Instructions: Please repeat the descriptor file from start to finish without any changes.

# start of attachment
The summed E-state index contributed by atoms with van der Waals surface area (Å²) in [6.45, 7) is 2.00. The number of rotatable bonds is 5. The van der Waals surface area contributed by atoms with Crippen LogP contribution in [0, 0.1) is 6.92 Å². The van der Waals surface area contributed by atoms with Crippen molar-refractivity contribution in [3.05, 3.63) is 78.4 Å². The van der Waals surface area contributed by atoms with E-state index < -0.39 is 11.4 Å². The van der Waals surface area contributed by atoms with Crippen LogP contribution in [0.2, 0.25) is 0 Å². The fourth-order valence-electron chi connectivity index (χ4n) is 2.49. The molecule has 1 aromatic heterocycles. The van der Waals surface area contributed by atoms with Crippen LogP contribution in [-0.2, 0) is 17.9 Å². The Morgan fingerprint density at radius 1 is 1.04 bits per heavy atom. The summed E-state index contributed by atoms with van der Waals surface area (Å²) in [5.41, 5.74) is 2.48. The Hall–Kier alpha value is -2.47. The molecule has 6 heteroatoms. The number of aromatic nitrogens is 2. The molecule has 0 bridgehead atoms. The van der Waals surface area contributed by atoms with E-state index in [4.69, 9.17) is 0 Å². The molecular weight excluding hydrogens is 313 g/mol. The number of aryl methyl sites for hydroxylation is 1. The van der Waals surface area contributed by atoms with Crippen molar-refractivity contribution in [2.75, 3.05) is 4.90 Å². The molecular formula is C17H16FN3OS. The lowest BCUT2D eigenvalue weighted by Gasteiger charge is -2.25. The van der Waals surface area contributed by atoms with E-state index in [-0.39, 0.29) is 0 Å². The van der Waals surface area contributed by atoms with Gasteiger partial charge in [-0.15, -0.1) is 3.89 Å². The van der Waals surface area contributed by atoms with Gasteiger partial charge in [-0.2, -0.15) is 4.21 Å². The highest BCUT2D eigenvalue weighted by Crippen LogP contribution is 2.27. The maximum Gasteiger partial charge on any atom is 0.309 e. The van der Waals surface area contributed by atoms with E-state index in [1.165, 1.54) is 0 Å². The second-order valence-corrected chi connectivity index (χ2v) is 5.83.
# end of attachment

The summed E-state index contributed by atoms with van der Waals surface area (Å²) in [6.45, 7) is 2.00. The number of rotatable bonds is 5. The van der Waals surface area contributed by atoms with Crippen LogP contribution in [0, 0.1) is 6.92 Å². The van der Waals surface area contributed by atoms with Crippen molar-refractivity contribution in [3.05, 3.63) is 78.4 Å². The van der Waals surface area contributed by atoms with E-state index < -0.39 is 11.4 Å². The van der Waals surface area contributed by atoms with Crippen LogP contribution in [0.2, 0.25) is 0 Å². The fourth-order valence-electron chi connectivity index (χ4n) is 2.49. The molecule has 1 aromatic heterocycles. The van der Waals surface area contributed by atoms with Crippen LogP contribution in [-0.2, 0) is 17.9 Å². The Morgan fingerprint density at radius 1 is 1.04 bits per heavy atom. The summed E-state index contributed by atoms with van der Waals surface area (Å²) in [5.41, 5.74) is 2.48. The Hall–Kier alpha value is -2.47. The molecule has 6 heteroatoms. The number of aromatic nitrogens is 2. The molecule has 0 bridgehead atoms. The van der Waals surface area contributed by atoms with E-state index in [4.69, 9.17) is 0 Å². The molecular weight excluding hydrogens is 313 g/mol. The number of aryl methyl sites for hydroxylation is 1. The van der Waals surface area contributed by atoms with Crippen molar-refractivity contribution in [2.75, 3.05) is 4.90 Å². The molecular formula is C17H16FN3OS. The lowest BCUT2D eigenvalue weighted by Gasteiger charge is -2.25. The van der Waals surface area contributed by atoms with E-state index in [-0.39, 0.29) is 0 Å². The van der Waals surface area contributed by atoms with Gasteiger partial charge in [-0.15, -0.1) is 3.89 Å². The van der Waals surface area contributed by atoms with Gasteiger partial charge in [-0.2, -0.15) is 4.21 Å². The highest BCUT2D eigenvalue weighted by Crippen LogP contribution is 2.27. The maximum Gasteiger partial charge on any atom is 0.309 e. The van der Waals surface area contributed by atoms with E-state index in [1.165, 1.54) is 0 Å². The second-order valence-corrected chi connectivity index (χ2v) is 5.83.